An iconic holiday dessert served with a quick caramel sauce, this pie won’t be on your table for long. Who can resist the crunch topping that blankets the even more irresistible sweet and delicious apple filling?
Bartlett or Anjou pears work best in this pie. Be sure to purchase firm, slightly under-ripe fruit for this pie since the pears soften and give off juice as they cook.
You'll find potato starch on the baking aisle at most of your local supermakets and health-food stores. Also known as potato flour, it helps ensure the cake will have a fine crumb and moist texture.
Chocolate and orange is a great flavor combination that's not as popular as it used to be. This dense and fudgy cake gives it a great comeback and makes good use of chocolate's bitter side as well as its sweetness. There's double chocolate flavor with both cocoa powder and and bittersweet chocolate, and double orange flavor with both juice and liqueur.
Candy canes are everywhere this time of year, so put them to use in your cooking. This recipe blends them into chocolate chip ice cream to top a dense and chocolaty brownie. A hint of coffee flavor makes the brownie itself unique, and the minty topping is a sure-fire hit. If you really love peppermint, substitute mint chip ice cream for an extra dose of minty flavor.
Condensed milk helps create a dense, moist, and creamy filling for this pie. Add the topping of pecans, oats, and spice, and you've got the perfect marriage of luscious and crunchy. Hearty and filling, this pie is a real taste of the season.
Let your creativity run wild with these cute classics. Underneath, there's a tasty and reliable cookie spiced with ginger and other warm flavors, but the real fun is in the decorating. A basic glaze and colored sugar are your palette to create a varied cast of gingerbread people. Get the whole family involved!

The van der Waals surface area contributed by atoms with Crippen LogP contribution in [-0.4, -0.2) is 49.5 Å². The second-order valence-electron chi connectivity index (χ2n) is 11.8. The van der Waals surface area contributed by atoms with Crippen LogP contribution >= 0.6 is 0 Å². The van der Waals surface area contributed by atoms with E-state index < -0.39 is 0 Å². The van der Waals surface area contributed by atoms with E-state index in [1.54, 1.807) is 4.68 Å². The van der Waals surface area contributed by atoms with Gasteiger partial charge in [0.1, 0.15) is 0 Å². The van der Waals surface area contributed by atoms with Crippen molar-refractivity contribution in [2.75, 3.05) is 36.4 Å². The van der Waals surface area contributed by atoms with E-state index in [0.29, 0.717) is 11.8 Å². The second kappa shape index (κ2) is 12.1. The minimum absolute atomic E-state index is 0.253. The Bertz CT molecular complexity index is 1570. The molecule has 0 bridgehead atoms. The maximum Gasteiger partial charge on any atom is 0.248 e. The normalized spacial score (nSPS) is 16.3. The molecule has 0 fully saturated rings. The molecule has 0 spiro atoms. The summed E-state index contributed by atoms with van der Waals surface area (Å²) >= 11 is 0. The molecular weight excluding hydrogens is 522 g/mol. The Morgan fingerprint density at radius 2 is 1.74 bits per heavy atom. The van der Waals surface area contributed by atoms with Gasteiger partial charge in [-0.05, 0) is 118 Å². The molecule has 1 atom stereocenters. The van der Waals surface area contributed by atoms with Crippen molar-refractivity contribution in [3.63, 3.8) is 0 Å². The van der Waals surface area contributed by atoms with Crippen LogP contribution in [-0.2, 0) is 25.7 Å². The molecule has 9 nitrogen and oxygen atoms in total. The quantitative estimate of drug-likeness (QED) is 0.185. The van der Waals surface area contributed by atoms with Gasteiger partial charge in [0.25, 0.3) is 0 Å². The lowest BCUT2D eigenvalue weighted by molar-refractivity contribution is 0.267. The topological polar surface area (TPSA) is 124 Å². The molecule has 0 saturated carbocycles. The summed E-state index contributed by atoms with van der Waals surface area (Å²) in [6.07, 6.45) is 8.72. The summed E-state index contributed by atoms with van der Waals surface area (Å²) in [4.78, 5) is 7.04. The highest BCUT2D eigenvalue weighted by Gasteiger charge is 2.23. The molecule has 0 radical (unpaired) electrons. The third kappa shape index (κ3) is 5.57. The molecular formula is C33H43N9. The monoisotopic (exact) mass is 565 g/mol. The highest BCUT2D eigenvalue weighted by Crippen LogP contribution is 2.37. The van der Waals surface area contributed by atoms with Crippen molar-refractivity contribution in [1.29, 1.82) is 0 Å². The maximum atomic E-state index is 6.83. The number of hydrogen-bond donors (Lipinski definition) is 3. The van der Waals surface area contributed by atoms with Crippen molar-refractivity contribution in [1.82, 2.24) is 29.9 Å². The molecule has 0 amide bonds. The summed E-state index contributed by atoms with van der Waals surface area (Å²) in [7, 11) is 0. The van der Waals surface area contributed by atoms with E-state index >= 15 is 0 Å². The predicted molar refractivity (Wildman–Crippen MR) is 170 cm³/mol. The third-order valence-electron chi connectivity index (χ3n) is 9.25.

Pecan pie is often purely sweet with no undertones, but the bourbon, molasses, and chocolate in this beautiful centerpiece dessert all add complexity of flavor. It's also somewhat thinner than a pie, meaning you get more buttery, flaky crust in each bite.
It's amazing that such a simple recipe can yield such flavor. Adding cornmeal to a basic cake gives it an incredibly unique texture and sweet corn bread flavor. The tart compote of raisins, cranberries, and pear adds more flavor and keeps the cake moist. Just don't let anyone know how easy it was to make.
A simple swirl on top of the cheesecake gives this holiday dessert an elegant touch. (Learn How to Make a Swirl Cheesecake). If the cranberry mixture gets too thick, add a tablespoon of water and whirl it around in the food processor. You can also make this in an 8-inch springform pan; it'll be very full, so you should cook over a foil-lined baking sheet. Cook time will be the same.
The cranberry steeping liquid clings to the berries and helps the sugar adhere for the sparkling, jewel-like effect shown here. You can use the liquid (which is drained from the cranberries) in cocktails or over ice cream. If you can't find mascarpone cheese, use regular cream cheese for the topping.
This is a great weekend recipe that takes some time but produces an elegant and delicious result that's worth the extra effort. Unsweetened pumpkin and fresh ginger add a seasonal and unexpected twist on creamy classic flan (also known as crème caramel). Make them for someone special.
Since we've nixed the baking (even of the crust), you save tons of time; you don't have to wait for the cheesecake to cool out of the oven. Make the cheesecake up to 3 days ahead, but prepare the caramel shortly before serving. It hardens quickly to a yummy praline-like texture.
We challenged ourselves to come up with a showstopping dessert that uses boxed cake mix as a starting point--and we succeeded. Fresh carrot and apple plus a splash of bourbon boost the flavor of the layers, while the browned-butter glaze is, well, the wildly delicious icing on the cake.